The last issue of the Revue critique de droit international privé was just released. It contains two articles and several casenotes. The full table of content can be found here.
In the first article, Dr. Marius Kohler and Dr. Markus Buschbaum discuss the concept of recognition of authentic instruments in the context of cross-border successions (La « reconnaissance » des actes authentiques prévue pour les successions transfrontalières. Réflexions critiques sur une approche douteuse entamée dans l’harmonisation des règles de conflits de lois). The English abstract reads:
However advantageous the introduction of a European inheritance certificate may be, as envisaged by the Commission’s proposed Regulation on international successions, it is in its current form likely to create friction because of the way in which it organises the relationship with national inheritance certificates. It would therefore be wise to restrict the use of the European certificate to international successions, where it could then be drafted on basis of the national one, and to limit its effects to the Member States of destination. Moreover, as far as the free circulation of authentic instruments in general is concerned, the Regulation raises serious misgivings as to the use made by the proposal of the concept of mutual recognition. It appears that this concept – appropriate as it is for judicial decisions – is unsuitable to promote the circulation of authentic instruments.
In the second article, Professor Malik Laazouzi, who teaches at St Etienne University, discusses the impact of the recent Inserm decision of the French Tribunal des conflits (a translation of which can be found here) on choice of law in administrative contracts (L’impérativité, l’arbitrage international des contrats administratifs et le conflit de lois. A propos de l’arrêt du Tribunal des conflits du 17 mai 2010, Inserm c/ Fondation Saugstad). I am grateful to the author for providing the following summary:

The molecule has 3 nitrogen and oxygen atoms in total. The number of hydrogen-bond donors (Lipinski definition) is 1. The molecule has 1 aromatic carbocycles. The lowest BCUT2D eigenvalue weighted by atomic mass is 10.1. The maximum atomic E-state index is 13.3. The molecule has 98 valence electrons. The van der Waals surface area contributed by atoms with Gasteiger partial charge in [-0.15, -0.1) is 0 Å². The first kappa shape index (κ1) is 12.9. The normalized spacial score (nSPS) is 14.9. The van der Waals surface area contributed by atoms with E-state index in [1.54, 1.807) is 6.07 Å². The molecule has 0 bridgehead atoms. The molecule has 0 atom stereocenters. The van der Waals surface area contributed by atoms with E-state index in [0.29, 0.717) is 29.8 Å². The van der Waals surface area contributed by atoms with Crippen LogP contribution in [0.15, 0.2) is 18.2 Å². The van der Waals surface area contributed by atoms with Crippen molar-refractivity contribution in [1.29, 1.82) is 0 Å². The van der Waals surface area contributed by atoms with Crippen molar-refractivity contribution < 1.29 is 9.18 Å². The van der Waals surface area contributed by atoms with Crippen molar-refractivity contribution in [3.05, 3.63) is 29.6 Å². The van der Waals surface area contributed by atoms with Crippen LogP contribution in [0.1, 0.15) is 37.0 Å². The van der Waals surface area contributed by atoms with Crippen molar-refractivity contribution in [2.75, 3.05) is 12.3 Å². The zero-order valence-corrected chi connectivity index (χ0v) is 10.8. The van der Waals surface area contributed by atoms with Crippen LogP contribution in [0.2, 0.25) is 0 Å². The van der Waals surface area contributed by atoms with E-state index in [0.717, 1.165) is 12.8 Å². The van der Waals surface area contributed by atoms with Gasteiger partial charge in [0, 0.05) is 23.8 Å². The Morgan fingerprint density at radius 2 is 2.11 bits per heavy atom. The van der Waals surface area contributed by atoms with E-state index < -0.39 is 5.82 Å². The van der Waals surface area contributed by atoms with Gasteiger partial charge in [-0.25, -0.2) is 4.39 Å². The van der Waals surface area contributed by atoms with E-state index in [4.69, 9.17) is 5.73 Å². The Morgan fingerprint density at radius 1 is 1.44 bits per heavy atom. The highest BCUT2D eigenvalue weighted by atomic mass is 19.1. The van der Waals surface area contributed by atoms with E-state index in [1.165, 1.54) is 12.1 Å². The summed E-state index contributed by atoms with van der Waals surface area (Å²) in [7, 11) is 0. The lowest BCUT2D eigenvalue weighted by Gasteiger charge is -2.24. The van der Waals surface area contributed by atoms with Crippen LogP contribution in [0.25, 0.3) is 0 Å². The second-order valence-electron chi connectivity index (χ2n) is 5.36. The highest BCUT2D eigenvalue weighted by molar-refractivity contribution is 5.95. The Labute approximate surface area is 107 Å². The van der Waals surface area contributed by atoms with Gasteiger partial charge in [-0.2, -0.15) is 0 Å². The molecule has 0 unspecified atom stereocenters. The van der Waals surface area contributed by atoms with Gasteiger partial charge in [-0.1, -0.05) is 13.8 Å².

The Inserm case deals primarily with international arbitration issues. But the way of reasoning used to decide the case could also interfere with the handling of public law matters involving French public entities in private international law by French jurisdictions.
How did the issue occur ?
A French public law entity (Inserm) entered into a contract with a Norwegian Fondation (Letten F. Sugstad) in order, inter alia, to achieve the implementation of a research facility in France, including a construction project. An arbitration occurred to decide over the termination of the agreement by the Fondation. The arbitral award, rendered in France, dismissed Inserm’s claims. The French entity then applied to set aside the award simultaneously before french civil and administrative courts. To assert the jurisdiction of the letter, Insermargued that the dispute arose out of a French administrative contract.
The case has given rise to the intricate issue of allocation of jurisdiction between civil and administrative courts. As a matter of consequence, it has been brought before the Tribunal des conflits.
The question which the Tribunal des conflits had to solve is complicated to enunciate. Which one of the French civil or administrative courts have jurisdiction to set aside an international arbitral award rendered in France, in a dispute arisen out of the performance or termination of a contract to be performed on the French territory and entered into between a French public law entity and a foreign individual or entity ?
The Tribunal des conflits decided, on 17 may 2010, that the application to set aside the award in such a case is to be brought before civil courts, even if the contract is an administrative one under French law. This solution allows an exception when the contract entered into by a french public entity is governed by a mandatory administrative regime. In this particular case, administrative courts retain jurisdiction to decide over challenges to the arbitral award.
This decision is strictly limited to some international arbitration matters involving a contract entered into by a french public entity. When it is not the case – i.e. when no french public entity is involved – French administrative courts does not intervene at all.
This case is worth mentioning within the field of private international law. The distinction it introduces between mandatory and non mandatory administrative rules in the international arena could reshape the very idea of the split in methods to solve conflict of laws issues according to the public or private law nature of the rules at stake.